• Two

    John Day Fossil Beds

    National Monument Oregon

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Nature & Science

Image of blue basin in the afternoon.

The rocks of John Day Fossil Beds are mostly volcanic in origin, including the blue-green claystones of Blue Basin.

John Day Fossil Beds National Monument protects one of the longest and most continuous records of evolutionary change and biotic relationships in North America.

Here, scientists have unearthed fossils of land plants and animals dating back from 44 million to 5 million years old, as well as evidence of dramatic climatic changes.

The monument includes over 14,000 acres found in 3 widely separated units, the Sheep Rock Unit, Painted Hills Unit, and Clarno Unit. All 3 units are in the John Day River Basin. The John Day River is the longest undammed tributary into the Columbia River.

Deep ravines eroding fossil-bearing formations bisect the steep mountainous terrain. Elevations range from 2,000 to 4,500 feet within the John Day Fossil Beds. The monument lies within the Blue Mountain physiographic province in northeast Oregon. With average rainfall ranging from 9-16 inches, it is categorized as a semi-arid climate. Much of the precipitation for the area falls in the winter.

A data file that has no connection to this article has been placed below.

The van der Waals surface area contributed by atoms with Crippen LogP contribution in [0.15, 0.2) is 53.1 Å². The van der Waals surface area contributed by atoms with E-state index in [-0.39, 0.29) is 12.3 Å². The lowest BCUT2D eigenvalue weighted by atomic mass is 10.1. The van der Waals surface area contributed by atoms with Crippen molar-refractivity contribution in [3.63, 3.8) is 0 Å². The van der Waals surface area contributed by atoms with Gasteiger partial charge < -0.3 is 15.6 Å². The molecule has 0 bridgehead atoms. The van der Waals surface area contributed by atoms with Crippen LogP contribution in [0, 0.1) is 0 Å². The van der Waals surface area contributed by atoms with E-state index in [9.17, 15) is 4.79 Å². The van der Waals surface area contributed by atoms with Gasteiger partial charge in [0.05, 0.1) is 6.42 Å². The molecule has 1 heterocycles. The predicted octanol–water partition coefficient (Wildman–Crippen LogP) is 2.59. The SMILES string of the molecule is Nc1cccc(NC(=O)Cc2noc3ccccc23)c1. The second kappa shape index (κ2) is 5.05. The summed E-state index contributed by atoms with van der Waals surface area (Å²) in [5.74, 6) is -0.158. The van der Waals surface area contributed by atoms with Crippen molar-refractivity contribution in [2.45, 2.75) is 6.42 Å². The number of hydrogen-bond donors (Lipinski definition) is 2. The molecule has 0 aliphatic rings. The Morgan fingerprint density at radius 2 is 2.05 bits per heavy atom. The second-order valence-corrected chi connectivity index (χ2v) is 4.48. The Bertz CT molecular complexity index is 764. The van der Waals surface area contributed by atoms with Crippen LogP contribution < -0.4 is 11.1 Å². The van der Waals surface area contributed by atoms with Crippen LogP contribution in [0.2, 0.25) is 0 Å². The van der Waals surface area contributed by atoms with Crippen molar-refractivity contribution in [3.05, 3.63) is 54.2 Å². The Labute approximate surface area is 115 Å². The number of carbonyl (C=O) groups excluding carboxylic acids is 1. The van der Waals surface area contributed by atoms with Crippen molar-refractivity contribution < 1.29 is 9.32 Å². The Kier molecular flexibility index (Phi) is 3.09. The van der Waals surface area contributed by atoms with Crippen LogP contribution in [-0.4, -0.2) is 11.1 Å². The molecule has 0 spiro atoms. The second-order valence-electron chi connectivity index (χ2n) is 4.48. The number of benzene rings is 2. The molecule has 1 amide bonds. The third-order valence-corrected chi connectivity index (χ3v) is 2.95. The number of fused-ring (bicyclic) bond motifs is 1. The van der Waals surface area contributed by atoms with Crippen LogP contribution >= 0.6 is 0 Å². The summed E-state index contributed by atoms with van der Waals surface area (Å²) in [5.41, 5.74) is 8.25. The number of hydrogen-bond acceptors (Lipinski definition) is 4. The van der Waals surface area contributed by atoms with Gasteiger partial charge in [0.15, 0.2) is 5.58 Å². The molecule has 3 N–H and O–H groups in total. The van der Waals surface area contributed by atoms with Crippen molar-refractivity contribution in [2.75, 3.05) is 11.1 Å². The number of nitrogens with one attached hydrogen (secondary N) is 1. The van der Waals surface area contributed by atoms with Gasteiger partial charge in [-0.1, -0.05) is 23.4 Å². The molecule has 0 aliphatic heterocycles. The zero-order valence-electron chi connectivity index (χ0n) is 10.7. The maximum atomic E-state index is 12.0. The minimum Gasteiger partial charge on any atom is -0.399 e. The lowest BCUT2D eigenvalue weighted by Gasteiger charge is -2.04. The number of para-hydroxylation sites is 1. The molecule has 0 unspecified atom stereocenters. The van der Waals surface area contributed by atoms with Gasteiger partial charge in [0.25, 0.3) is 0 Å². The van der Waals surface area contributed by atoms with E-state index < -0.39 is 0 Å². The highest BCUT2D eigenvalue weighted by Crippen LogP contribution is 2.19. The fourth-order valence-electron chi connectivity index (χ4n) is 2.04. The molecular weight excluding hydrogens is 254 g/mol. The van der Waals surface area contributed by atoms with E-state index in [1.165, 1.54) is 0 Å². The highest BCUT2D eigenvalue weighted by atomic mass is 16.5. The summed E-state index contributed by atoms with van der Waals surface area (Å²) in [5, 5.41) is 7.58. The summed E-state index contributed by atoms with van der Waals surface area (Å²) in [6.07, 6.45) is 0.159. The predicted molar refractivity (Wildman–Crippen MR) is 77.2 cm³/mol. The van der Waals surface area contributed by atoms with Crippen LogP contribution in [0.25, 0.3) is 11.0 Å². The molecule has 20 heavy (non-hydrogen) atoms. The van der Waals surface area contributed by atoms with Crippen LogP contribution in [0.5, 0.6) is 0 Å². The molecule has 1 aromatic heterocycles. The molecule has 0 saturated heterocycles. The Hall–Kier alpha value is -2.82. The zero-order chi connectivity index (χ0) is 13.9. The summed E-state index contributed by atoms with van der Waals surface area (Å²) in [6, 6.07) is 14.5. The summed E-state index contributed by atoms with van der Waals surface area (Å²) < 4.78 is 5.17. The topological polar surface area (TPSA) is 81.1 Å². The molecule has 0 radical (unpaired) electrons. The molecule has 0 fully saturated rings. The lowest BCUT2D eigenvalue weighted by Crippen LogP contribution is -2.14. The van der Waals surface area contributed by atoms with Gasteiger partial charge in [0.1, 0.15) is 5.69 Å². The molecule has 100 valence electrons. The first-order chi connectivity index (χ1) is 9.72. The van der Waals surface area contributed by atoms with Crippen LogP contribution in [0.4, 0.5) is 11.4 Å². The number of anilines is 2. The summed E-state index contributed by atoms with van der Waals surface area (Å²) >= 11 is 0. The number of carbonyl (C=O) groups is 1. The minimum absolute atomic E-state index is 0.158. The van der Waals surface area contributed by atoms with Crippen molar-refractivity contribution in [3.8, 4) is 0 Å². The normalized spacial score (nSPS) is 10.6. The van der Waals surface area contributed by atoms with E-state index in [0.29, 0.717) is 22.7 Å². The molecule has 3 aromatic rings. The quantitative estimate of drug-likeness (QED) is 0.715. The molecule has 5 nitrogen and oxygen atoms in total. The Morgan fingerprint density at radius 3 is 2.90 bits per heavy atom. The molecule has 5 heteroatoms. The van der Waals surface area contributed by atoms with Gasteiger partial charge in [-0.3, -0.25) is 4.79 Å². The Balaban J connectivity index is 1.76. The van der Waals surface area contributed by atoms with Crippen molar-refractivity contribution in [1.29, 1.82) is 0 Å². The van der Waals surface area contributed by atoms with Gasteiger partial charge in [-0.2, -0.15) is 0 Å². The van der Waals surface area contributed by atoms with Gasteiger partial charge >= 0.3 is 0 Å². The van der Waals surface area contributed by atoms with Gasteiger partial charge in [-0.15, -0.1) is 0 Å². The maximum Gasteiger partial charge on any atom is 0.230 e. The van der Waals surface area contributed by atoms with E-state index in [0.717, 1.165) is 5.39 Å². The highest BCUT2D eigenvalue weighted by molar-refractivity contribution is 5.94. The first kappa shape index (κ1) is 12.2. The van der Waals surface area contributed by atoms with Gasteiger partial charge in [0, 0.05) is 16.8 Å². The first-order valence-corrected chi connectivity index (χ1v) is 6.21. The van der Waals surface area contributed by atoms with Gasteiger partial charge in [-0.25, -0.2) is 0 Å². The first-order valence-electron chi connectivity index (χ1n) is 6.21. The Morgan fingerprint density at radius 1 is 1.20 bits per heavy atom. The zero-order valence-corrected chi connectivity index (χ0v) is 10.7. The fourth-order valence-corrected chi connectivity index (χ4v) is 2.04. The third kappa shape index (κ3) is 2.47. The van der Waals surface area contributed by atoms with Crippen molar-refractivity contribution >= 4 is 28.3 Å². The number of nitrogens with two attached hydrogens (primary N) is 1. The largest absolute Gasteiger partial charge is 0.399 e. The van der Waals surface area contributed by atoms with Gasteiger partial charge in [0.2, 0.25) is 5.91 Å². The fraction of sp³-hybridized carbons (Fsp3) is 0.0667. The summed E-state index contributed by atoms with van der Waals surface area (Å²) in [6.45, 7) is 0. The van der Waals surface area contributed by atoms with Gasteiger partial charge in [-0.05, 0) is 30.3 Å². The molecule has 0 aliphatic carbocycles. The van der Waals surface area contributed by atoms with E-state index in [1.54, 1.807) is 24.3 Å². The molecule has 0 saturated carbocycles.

The river and streams are vital to the survival of many of the wildlife species inhabiting the monument. Over 50 species of birds, 40 species of mammals, 14 species of reptiles, 6 species of amphibians, and 10 species of fish inhabit the monument. Over 240 plants and flowers have adapted to the growing conditions found here.

Two Research Natural Areas are located in the Sheep Rock Unit and protect nearly pristine vegetative communities. Seventy-five acres of agricultural land is irrigated and maintained to preserve the cultural landscape of the Cant Ranch National Historic District.

Did You Know?

Image of a running rhino from the clarno formation

Some of the earliest rhino fossils in the world were found in the John Day beds. We call these the "running rhinos".